The story about the possible sale of the Rocky Mountain News by its owner, E.W. Scripps, continues to evolve in unexpected and fascinating ways -- and many of the developments have come to our attention via the Rocky 's own reporting. Case in point: Today's article "Scripps says Post Violates JOA" by business writer extraordinaire David Milstead (pictured).
The piece is built around a letter signed by Scripps CEO Rich Boehne (the subject of a recent More Messages blog) and fellow exec Mark Contreras and dated December 9, shortly after the sale announcement. The text claims that the Denver Post borrowed $13 million from the Denver Newspaper Agency, the entity created to handle business matters for the Rocky and the Post as part of the joint-operating agreement that links them, in order to pay newsroom expenses. Moreover, the missive's authors say the DNA had to take out a loan from its banks in order to provide this funding, but it won't be able to do so in the immediate future because, Milstead writes, "the agency's credit has dried up and the banks will not lend it any more money."
This information shines new light on the current Denver newspaper crisis even as it suggests that shutting down of the Rocky may not be the only possible outcome.
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Neither a Scripps spokesman nor the Post's owner, MediaNews Group, represented in the Rocky report by Dean Singleton's right-hand man, Jody Lodovic, confirm the authenticity of the letter -- but the tone of their statements, coupled with additional Rocky sourcing, leaves little doubt that it's the real thing. If so, the urgency behind MediaNews' request to renegotiate union pacts at the Post and the DNA in an attempt to save $20 million becomes even more clear.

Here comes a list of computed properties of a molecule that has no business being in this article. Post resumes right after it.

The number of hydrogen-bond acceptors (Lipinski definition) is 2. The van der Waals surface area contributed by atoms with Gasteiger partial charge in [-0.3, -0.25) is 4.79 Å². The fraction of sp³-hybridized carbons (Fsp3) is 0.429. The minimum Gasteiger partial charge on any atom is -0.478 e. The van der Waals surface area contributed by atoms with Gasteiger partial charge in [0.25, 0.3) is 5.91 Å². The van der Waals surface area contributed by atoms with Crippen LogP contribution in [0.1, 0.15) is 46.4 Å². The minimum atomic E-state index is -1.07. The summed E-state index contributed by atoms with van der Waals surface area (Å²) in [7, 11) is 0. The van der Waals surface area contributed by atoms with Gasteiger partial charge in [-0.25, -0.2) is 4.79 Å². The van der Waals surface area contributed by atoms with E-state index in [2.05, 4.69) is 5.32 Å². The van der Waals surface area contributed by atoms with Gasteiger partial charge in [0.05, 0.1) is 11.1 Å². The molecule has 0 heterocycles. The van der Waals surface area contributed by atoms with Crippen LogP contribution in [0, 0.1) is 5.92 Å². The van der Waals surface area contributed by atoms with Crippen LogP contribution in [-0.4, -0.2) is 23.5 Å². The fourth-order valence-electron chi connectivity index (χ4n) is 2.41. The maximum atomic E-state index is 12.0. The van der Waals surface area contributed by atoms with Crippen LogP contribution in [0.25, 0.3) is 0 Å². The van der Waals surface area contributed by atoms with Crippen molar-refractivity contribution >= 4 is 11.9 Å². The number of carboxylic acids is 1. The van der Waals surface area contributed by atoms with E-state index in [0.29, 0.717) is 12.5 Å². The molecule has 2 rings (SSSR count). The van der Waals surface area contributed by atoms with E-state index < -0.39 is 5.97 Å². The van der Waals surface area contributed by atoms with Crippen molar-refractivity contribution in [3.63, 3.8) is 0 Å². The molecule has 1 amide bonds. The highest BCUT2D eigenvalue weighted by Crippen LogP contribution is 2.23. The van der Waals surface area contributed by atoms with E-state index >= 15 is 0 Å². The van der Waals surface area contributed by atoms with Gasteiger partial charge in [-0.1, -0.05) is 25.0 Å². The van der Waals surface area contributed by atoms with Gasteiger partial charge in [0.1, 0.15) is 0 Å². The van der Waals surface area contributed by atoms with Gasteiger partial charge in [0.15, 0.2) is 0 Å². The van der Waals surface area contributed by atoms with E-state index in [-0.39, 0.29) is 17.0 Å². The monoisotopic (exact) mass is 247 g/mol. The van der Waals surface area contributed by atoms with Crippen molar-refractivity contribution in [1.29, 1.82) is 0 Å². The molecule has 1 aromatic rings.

At the same time, the letter represents posturing on Scripps' part. As Milstead notes, the JOA allows the partners to treat the DNA as a piggy bank from time to time, so long as the money is repaid -- and if there's a specific time frame by which that must be done, it's not mentioned. Hence, Scripps may have brought up the issue early on because it didn't want the Post to wind up with the money free and clear in the event that a legitimate buyer for the Rocky didn't materialize.
That's one theory for the delay in a decision about the Rocky's future beyond the original mid-January time period mentioned by Boehne at the time of the sale announcement: MediaNews and Scripps are hashing out closure details, and the talks are dragging out due to the pitiful financial condition of both parties. But in recent days, the Rocky newsroom has been abuzz with another possibility: A wannabe buyer has come forward, in part because of a belief that Singleton's house of cards is about to fall.
This last supposition may be nothing more than wishful thinking. After all, Milstead's January 21 column, "Denver Post Also Negotiating Rocky Road," offers a compelling argument for why no savvy entrepreneur would want to wade into the fiscal quagmire that is the Rocky -- at least not without major alterations in the current agreement. But this process has already taken more unexpected turns than most observers expected. Why not another one?